Several factors can enhance the enjoyment of fine spirits beyond the character of the liquid itself: the glassware, the environment and, of course, the company. But one element that is often overlooked is the temperature at which the spirit is served – which makes it all the more surprising that there is no consensus among industry commentators.
‘Just enjoy it how you like it,’ is a mantra shared by most of the spirits experts I spoke to. Regardless, certain perceptions endure when it comes to the serving temperature of spirits – and the use of ice. Why, for example, is it seen as more acceptable to serve bourbon over ice than Scotch? This is often dismissed as mere snobbery, but as with all conventions, its roots can be traced back somewhere – in this case, a mix of historic, geographic and social factors.
One such factor is the availability of ice, which is far less common in the UK than in the United States. And the warmer climate of much of the US leads to a predisposition to chilled drinks of all kinds, including many classic bourbon drinks, such as the Mint Julep, highly iced.
The type of ice used also makes a difference. Novelty ice-cube trays are best avoided because the ice tends to melt more quickly. And while a tray that makes up to 24 1in cubes will provide ice for almost any situation, a tray that makes fewer but bigger (2in) cubes is best for sipping neat spirits. A single larger ice cube adds a touch of chill and dilution without making the drink watery.
Beyond ice, there is a range of options for adjusting the temperature of drinks. But how much of an impact can such assiduousness have? I tasted the same Cognac in identical glasses at various temperatures. The difference in flavours was notable:
- Deep freeze (-16.0°C): A thick and viscous texture, but exceptionally dry. Floral notes, with vanilla fudge and a woody, tannic finish.
- Freezer (-3.5°C): Soft and delicate, with notes of dried raisins and dates, chamomile and redcurrant, before a dry, tannic finish.
- Fridge (5.0°C): Minimal nose: just a touch of wood and pistachio ice cream. The palate is fruity, sippable and accessible. Some oiliness, before nuttiness and a slightly tart finish of grape.
- Ambient/room temperature (18.0°C): Softer and sweeter, with a thinner texture. Confections on the palate, with notes of toffee, caramel, and chocolate.
- Hand-warmed (25.0°C): Soft and silky on the palate, with notes of Darjeeling tea, bergamot and a little marzipan.
- Candle-warmed (41.0°C): Any nuance has gone, replaced with powerful and volatile flavours that leap from the glass, with notes of crème brûlée and Earl Grey tea.
How does temperature affect Cognac?
I spoke to Zahra Bates, global educator for Courvoisier, who described the importance of ritual in shaping serving temperature. ‘Cognac was often stored in cellars, which could be a bit cold,’ she said. ‘Warming the balloon glass helped bring the spirit to a temperature that was seen as more drinkable.’ At a lower temperature, she added, the flavour molecules of Cognac move more slowly and pair well with chilled foods such as sushi. ‘As you eat and sip, both the food and drink warm in the mouth, releasing more of their characteristics; the thicker texture is also more compatible with the fattiness of the fish.’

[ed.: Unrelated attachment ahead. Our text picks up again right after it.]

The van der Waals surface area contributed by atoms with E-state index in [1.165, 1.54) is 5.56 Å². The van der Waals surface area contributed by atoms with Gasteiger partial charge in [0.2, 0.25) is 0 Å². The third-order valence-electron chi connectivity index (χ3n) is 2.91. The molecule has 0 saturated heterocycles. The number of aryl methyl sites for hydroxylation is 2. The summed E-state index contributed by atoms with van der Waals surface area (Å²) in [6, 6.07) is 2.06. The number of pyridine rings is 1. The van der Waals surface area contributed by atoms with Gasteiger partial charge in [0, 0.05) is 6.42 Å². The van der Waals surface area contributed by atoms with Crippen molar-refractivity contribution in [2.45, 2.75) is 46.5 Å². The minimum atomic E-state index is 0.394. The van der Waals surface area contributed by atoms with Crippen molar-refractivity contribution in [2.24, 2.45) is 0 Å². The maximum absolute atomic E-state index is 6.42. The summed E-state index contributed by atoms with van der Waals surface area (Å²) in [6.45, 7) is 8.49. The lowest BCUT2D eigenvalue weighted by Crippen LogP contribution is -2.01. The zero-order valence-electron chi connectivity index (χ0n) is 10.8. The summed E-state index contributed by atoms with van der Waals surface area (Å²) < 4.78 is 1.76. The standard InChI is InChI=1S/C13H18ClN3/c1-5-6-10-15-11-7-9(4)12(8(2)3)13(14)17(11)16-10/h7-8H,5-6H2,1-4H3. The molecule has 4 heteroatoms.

Why is vodka better served ice-cold?
The most famous spirit to be served ice-cold is probably vodka, which is often served with ice or directly from the freezer, where the liquid becomes thick and viscous. However, if the contents freeze, the bottle may break; a minimum of 40% abv should help avoid this, but 45% is better. Bottles with stoppers are less likely to break than those with screwcaps, but try to keep them at least partially upright so they don’t leak if the stopper pops.
Can you put spirits in the freezer at home?
There is no reason why frozen spirits shouldn’t also work in a home bar. ‘I love the viscosity of subzero spirits,’ says gin expert Aaron Knoll of website The Gin Is In, ‘but you have to have a really good garnish, since a freezer totally mutes the aromatics [of the spirit].’
How does temperature affect cocktails?
And what about cocktails – notably the master of cool, in terms of both temperature and sophistication, the Martini? A simple mix of gin and dry vermouth, but with myriad variations: shaken or stirred, on the rocks or the Dukes/diamond method. In general, the shaken option results in a colder drink (because more of the ice melts), whereas the stirred drink looks clearer and doesn’t have any air bubbles trapped in it (sometimes referred to as ‘bruising’). A Martini on the rocks – served over ice – stays colder for longer but can also become more watery, which leaves, for some, the optimum way to make a Martini: the diamond, or frozen, method, made famous by the Dukes hotel in London.
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The diamond method involves keeping a bottle of gin (or vodka) in the freezer, along with the cocktail glass that it will be served in. The chilled glass is rinsed or sprayed with dry vermouth, then the spirit is poured straight in, before a garnish is added. At Dukes, the drink is made on a trolley alongside your table – a great example of ritual – but be warned: the undiluted nature of the drink means there is a limit of two per customer.